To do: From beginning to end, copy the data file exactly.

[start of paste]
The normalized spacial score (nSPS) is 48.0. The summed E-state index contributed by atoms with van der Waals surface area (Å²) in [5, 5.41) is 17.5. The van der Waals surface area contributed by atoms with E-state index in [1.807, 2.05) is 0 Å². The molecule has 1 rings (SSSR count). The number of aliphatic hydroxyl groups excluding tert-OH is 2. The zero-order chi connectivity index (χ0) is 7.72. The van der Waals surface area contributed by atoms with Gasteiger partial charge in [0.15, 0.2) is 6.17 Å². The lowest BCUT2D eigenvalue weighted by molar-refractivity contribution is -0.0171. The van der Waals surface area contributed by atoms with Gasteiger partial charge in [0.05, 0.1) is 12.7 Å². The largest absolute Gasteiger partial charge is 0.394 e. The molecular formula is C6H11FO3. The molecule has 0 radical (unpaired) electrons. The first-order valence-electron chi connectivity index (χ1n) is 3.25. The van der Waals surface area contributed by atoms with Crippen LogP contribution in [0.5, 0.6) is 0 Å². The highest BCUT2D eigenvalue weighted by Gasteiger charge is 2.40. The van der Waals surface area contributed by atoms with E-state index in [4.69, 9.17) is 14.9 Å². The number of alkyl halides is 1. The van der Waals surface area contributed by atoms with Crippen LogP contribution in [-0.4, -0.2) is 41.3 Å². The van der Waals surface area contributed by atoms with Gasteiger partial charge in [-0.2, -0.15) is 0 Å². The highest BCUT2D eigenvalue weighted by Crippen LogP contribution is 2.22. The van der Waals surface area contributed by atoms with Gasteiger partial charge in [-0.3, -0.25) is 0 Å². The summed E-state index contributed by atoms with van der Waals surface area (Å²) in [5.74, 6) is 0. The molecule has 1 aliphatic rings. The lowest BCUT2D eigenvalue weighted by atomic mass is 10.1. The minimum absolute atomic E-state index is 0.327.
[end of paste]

The normalized spacial score (nSPS) is 48.0. The summed E-state index contributed by atoms with van der Waals surface area (Å²) in [5, 5.41) is 17.5. The van der Waals surface area contributed by atoms with E-state index in [1.807, 2.05) is 0 Å². The molecule has 1 rings (SSSR count). The number of aliphatic hydroxyl groups excluding tert-OH is 2. The zero-order chi connectivity index (χ0) is 7.72. The van der Waals surface area contributed by atoms with Gasteiger partial charge in [0.15, 0.2) is 6.17 Å². The lowest BCUT2D eigenvalue weighted by molar-refractivity contribution is -0.0171. The van der Waals surface area contributed by atoms with Gasteiger partial charge in [0.05, 0.1) is 12.7 Å². The largest absolute Gasteiger partial charge is 0.394 e. The molecular formula is C6H11FO3. The molecule has 0 radical (unpaired) electrons. The first-order valence-electron chi connectivity index (χ1n) is 3.25. The van der Waals surface area contributed by atoms with Crippen LogP contribution in [0.5, 0.6) is 0 Å². The highest BCUT2D eigenvalue weighted by Gasteiger charge is 2.40. The van der Waals surface area contributed by atoms with E-state index in [4.69, 9.17) is 14.9 Å². The number of alkyl halides is 1. The van der Waals surface area contributed by atoms with Crippen LogP contribution in [-0.4, -0.2) is 41.3 Å². The van der Waals surface area contributed by atoms with Gasteiger partial charge in [-0.2, -0.15) is 0 Å². The highest BCUT2D eigenvalue weighted by Crippen LogP contribution is 2.22. The van der Waals surface area contributed by atoms with Gasteiger partial charge in [-0.3, -0.25) is 0 Å². The summed E-state index contributed by atoms with van der Waals surface area (Å²) in [5.74, 6) is 0. The molecule has 1 aliphatic rings. The lowest BCUT2D eigenvalue weighted by atomic mass is 10.1. The minimum absolute atomic E-state index is 0.327.